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The Legal Stuff
BT Currents - Hot Topics in Employment Law
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08 Nov 2012 Losing A Fair Labor Standards Act Lawsuit Can Be Costly

The costliness of losing a Fair Labor Standards Act was recently illustrated in a case that was brought in the U.S. District Court for the Western District of Tennessee.  In Monroe v. FTS USA LLC, the jury found that a cable company had improperly withheld overtime wages which should have been paid to 296 cable technicians.  The court eventually awarded $1.9 million in compensatory damages to the technicians.  The court then awarded an additional $1.9 million in liquidated damages because the jury had found that the…

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06 Nov 2012 D-Day for ObamaCare?

Today is Election Day, and many believe that it represents what may be the last realistic challenge to the implementation of the Affordable Care Act (a/k/a ObamaCare).  If the President wins re-election, it is virtually certain that the Act will be implemented as planned in January 2014.  However, what many overlook is that even if the President loses, the Act still may survive – depending on which party winds up controlling the Senate and whether there is sufficient political will to repeal the law.  As…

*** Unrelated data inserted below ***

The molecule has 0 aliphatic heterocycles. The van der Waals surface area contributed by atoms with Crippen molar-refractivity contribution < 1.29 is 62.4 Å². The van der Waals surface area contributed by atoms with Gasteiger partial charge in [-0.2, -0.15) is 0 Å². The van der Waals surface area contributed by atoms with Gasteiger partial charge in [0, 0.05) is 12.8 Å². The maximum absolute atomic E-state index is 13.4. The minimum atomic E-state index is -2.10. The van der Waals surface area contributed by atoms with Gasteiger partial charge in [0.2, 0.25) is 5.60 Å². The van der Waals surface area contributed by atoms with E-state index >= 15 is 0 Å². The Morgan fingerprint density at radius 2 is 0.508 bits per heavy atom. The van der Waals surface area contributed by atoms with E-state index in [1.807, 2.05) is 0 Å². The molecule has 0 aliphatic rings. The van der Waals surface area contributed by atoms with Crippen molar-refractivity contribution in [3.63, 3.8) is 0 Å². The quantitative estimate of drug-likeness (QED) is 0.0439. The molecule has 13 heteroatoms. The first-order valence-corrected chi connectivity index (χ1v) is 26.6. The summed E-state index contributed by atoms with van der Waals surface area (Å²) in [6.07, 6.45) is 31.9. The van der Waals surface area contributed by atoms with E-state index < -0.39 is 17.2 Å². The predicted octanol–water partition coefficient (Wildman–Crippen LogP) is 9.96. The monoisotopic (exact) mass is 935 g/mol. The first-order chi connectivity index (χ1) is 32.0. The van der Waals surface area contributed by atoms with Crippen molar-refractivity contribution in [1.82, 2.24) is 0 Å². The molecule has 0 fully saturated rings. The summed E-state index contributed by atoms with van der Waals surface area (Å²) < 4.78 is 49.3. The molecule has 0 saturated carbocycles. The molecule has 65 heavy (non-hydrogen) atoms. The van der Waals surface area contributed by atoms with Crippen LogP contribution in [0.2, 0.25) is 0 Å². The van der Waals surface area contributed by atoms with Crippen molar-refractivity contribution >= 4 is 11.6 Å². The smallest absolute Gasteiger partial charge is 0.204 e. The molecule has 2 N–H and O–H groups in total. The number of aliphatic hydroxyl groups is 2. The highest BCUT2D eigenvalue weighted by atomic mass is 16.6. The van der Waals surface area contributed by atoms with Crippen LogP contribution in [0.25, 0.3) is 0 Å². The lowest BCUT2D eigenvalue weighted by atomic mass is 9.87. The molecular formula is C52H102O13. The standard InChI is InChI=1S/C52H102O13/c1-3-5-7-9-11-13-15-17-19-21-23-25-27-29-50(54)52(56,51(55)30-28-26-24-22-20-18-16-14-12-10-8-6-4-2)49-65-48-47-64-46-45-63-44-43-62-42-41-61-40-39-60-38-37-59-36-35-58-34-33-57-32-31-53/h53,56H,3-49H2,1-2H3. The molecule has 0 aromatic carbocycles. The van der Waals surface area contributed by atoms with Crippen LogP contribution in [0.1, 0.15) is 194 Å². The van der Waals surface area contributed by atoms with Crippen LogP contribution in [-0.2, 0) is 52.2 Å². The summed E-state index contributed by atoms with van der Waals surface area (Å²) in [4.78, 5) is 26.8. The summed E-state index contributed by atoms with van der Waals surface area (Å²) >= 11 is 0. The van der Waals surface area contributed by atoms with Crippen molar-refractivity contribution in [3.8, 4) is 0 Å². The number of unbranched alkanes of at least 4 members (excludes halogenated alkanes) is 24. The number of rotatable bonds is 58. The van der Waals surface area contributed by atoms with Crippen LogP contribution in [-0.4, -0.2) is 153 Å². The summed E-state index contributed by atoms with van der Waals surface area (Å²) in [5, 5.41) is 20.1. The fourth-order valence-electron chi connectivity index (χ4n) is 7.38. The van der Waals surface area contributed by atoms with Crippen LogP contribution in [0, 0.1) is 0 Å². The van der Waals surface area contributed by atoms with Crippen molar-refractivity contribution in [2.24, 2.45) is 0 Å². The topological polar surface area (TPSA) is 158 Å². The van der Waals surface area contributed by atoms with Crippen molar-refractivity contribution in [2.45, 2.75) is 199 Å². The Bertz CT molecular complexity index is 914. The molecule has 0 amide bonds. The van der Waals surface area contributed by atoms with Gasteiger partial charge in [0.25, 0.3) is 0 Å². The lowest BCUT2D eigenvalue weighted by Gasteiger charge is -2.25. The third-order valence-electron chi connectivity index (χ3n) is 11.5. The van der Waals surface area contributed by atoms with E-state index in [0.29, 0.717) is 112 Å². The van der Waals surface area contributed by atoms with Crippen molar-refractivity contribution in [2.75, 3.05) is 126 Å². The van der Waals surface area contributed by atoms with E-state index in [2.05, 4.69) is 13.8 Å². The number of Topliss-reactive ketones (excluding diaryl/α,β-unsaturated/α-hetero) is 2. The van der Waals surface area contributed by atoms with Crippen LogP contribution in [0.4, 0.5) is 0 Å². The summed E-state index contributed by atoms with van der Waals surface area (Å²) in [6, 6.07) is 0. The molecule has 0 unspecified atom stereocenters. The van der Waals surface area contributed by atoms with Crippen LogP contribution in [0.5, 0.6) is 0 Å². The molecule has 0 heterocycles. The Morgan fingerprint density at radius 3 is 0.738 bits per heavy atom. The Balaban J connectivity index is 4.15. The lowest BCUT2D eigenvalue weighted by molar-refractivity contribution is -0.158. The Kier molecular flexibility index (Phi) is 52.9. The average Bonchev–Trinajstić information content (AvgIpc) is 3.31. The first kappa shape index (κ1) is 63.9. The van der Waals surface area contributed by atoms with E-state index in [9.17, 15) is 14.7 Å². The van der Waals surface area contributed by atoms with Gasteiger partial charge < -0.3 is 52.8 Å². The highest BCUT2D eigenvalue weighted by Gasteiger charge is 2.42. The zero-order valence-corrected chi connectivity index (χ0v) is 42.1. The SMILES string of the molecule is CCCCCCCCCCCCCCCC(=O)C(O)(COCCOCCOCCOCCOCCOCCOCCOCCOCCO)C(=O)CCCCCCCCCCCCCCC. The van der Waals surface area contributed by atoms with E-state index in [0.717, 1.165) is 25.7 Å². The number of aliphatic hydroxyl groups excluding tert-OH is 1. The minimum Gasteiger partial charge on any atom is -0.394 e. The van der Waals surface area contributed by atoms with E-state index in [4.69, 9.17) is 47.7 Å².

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05 Nov 2012 Newsweek’s history includes path-breaking gender discrimination case

When Newsweek/Daily Beast Editor-in-Chief Tina Brown recently announced that the print edition of Newsweek will cease publication at the end of 2012 after a nearly 80-year history, the fact that a female editor-in-chief broke the news likely was not lost on former Newsweek staffer Lynn Povich.  Ms. Povich, one of the leaders of a 1970s sex discrimination case against Newsweek, is the author of a newly released book that lays out all the details of the struggle by women at the magazine to rise beyond…

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01 Nov 2012 California Appeals Court Approves Rounding of Employee Time